this film is very old hollywood. it takes the demureness, chastity and incredible glamour of that golden age and weds it to wong's contemplative sensibilities resulting in a visual feast that feels very much like falling in love. it is a 98 minute longing gaze, as almost every composition makes you feel like you are looking at something you can never have, through doorways, down corridors, between bars, around curtains. everything is claustrophobic, constrained, fraught with impediments and drenched in color that belies the protagonists' placid exteriors. theirs is a desperate, courtly melancholy which you will fully recognize if you have ever been in love. the soundtrack is built around a waltz refrain but it might as well be replaced by the sound of a quickening pulse, as the movie's foundation is the sound of that someone's voice on the phone, their newly familiar figure waiting for you on the street and their smell lingering on your clothes. it is a delicate reverie of things that can never be and it is nearly indescribably beautiful. on top of all that, (in a sentence you thought you would most likely never read here) maggie cheung's dresses are off the chain. i would not do the film justice if i didn't show you the color. can you imagine if this were the first color film you had ever seen? it might kill you.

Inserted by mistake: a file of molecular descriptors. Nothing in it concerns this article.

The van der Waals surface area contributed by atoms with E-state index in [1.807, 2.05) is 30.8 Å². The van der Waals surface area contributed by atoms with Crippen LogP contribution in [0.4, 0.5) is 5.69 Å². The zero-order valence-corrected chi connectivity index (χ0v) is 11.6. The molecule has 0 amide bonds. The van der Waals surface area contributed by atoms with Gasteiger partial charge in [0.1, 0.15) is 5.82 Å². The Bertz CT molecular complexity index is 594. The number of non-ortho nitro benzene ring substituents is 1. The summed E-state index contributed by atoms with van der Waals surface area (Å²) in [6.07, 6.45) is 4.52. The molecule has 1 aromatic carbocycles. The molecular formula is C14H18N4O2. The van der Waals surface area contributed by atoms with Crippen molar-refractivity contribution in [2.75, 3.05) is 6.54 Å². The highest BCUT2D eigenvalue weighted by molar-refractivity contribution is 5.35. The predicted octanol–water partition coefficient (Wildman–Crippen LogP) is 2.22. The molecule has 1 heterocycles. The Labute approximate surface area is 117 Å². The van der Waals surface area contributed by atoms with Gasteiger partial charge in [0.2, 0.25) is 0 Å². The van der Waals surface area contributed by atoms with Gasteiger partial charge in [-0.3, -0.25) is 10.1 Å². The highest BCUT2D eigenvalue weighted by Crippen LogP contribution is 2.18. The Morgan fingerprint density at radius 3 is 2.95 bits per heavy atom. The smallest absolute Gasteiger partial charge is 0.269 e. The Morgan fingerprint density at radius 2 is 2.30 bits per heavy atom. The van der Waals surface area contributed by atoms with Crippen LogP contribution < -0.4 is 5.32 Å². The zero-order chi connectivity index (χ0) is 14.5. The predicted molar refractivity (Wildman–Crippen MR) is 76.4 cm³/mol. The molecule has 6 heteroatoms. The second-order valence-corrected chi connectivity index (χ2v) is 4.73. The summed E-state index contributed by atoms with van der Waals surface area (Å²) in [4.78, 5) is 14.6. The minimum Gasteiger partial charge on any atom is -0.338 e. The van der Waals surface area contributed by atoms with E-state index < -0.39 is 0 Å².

from there we travel halfway around to world to brazil for marcel camus' equally colorful but considerably less restrained black orpheus (1959).